ED staff not checking blood sugars
- 0Oct 8, '08 by ChocoholicRNI was just wondering, if a patient comes to your hospital and part of their history is diabetes but that is not part of their primary diagnosis, do you still check their fingerstick? I just found out that this is not protocol at my hospital (I don't work in the ED, but a close friend does). She said that they will sometimes look at the blood glucose level when a blood panel is drawn, but unless the patient is admitted for something diabetes related they don't check fingersticks. Well this caused a problem for me the other day. I had a patient admitted for PNA who was also diabetic. While in the ED, he had a sandwich and a few snacks (he's generally well controlled at home, knows his diet). No one ever bothered to check his fingerstick, so when I checked it at night it was 426!! At home he takes a large amount of NPH BID, but had not had any that day. Of course in the ED you can't just waltz in with your own meds and start giving yourself insulin, so this guy just went ahead and ate not knowing his fingerstick since no one checked. (I know he could have asked someone, but when your starving and can't get anyones attention, you can't help it) So, in addition to trying to get his blood sugar back to a normal level, I was also going back and forth with the docs because they had the orders all wrong for his insulin compared to what he takes at home. Anyone else experience situations like this in their hospital? Thanks for the input!!
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- 0Oct 8, '08 by Blee O'MyacinWe fingerstick. In triage and every few hours while a patient is waiting for a bed. If the house doc does the admission and the patient is being held, then they have to be the ones the write the orders.
But to answer your question, if the patient is diabetic and in one of my beds, I check blood sugar and act upon the results.
To be honest though, if I have a code or something else big and bad, the repeat bs on an AAOx3 patient will just have to wait. Sometimes they get taken to the floor first. The ED staff is not doing this intentionally to make more work for the floor staff. We can't control how many people are in the waiting room nor the flow of ambulances.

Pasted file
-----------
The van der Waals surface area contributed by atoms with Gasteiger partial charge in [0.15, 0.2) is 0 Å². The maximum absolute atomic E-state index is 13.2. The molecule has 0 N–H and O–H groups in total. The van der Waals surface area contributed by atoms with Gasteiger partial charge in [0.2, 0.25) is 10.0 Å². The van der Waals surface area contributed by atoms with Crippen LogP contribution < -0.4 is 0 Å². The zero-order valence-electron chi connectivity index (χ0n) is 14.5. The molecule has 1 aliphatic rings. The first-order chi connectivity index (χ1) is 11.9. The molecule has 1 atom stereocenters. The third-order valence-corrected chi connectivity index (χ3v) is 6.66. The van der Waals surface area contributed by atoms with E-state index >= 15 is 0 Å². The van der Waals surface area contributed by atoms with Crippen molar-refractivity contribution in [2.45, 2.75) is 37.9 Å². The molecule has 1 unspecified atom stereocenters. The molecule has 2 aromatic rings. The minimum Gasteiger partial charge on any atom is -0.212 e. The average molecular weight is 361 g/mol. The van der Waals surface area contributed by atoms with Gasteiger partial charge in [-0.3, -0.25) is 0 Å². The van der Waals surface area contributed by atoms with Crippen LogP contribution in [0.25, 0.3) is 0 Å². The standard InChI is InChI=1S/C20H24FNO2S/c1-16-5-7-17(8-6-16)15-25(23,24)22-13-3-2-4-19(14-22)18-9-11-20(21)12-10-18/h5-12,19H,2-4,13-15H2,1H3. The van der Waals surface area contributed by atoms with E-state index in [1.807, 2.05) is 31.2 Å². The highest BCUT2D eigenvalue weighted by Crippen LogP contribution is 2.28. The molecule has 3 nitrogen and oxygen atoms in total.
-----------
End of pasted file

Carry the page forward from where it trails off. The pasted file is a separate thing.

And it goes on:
- 0Oct 8, '08 by mpccrnas unprofessional as it sounds, our ED nurses insist they are "not allowed" to do ANYTHING no specifically ordered by their docs.....not allowed to asses, not allowed to think, not allowed to troubleshoot. reports from them is a nightmare and frankly it's easier not asking questions because you know they won't know the answers. this has been a continuing fight between icu/sdu and the ED for as long as i've been here (5 years). the ED in not required to do anything that might be written on the admitting orders including hanging IV's even if the patient is down there for several hours because there is no bed available. i don't get it....don't understand how they hold onto their licenses, how they sleep at night, how they can go into work everyday and leave their brains and ethics at home. i couldn't do it.
- 0Oct 8, '08 by QuickbeamI investigate motor vehicle accidents for my state that relate to a health issue. I see thousands/tens of thousands of ER reports every year. You'd be amazed at how many ERs do not check blood glucose. I live in a state where almost 1 out of 3 adults probably have diabetes....yet this seems to get missed all the time.